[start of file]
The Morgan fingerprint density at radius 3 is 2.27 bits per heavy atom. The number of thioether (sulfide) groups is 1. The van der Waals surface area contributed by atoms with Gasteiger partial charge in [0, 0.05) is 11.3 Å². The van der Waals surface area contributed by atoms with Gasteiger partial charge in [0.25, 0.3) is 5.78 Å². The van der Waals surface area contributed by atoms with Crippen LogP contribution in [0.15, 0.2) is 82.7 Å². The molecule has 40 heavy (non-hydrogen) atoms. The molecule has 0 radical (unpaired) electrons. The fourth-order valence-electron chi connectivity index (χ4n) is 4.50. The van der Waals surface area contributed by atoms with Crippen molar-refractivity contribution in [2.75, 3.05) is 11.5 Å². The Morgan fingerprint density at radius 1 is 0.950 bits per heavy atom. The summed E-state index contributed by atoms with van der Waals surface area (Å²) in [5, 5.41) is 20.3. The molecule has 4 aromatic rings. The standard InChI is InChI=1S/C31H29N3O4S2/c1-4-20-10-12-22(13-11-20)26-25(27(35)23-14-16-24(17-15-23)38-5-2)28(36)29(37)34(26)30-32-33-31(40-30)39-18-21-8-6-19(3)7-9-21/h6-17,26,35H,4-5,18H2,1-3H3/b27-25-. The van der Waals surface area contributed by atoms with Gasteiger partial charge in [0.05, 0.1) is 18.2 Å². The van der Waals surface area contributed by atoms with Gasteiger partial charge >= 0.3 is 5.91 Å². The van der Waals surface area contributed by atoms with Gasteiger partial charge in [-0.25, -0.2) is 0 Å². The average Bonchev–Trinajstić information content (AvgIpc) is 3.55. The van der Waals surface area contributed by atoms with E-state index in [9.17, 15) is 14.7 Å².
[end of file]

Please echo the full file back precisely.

The Morgan fingerprint density at radius 3 is 2.27 bits per heavy atom. The number of thioether (sulfide) groups is 1. The van der Waals surface area contributed by atoms with Gasteiger partial charge in [0, 0.05) is 11.3 Å². The van der Waals surface area contributed by atoms with Gasteiger partial charge in [0.25, 0.3) is 5.78 Å². The van der Waals surface area contributed by atoms with Crippen LogP contribution in [0.15, 0.2) is 82.7 Å². The molecule has 40 heavy (non-hydrogen) atoms. The molecule has 0 radical (unpaired) electrons. The fourth-order valence-electron chi connectivity index (χ4n) is 4.50. The van der Waals surface area contributed by atoms with Crippen molar-refractivity contribution in [2.75, 3.05) is 11.5 Å². The Morgan fingerprint density at radius 1 is 0.950 bits per heavy atom. The summed E-state index contributed by atoms with van der Waals surface area (Å²) in [5, 5.41) is 20.3. The molecule has 4 aromatic rings. The standard InChI is InChI=1S/C31H29N3O4S2/c1-4-20-10-12-22(13-11-20)26-25(27(35)23-14-16-24(17-15-23)38-5-2)28(36)29(37)34(26)30-32-33-31(40-30)39-18-21-8-6-19(3)7-9-21/h6-17,26,35H,4-5,18H2,1-3H3/b27-25-. The van der Waals surface area contributed by atoms with Gasteiger partial charge in [0.05, 0.1) is 18.2 Å². The van der Waals surface area contributed by atoms with Gasteiger partial charge >= 0.3 is 5.91 Å². The van der Waals surface area contributed by atoms with Gasteiger partial charge in [-0.25, -0.2) is 0 Å². The average Bonchev–Trinajstić information content (AvgIpc) is 3.55. The van der Waals surface area contributed by atoms with E-state index in [9.17, 15) is 14.7 Å².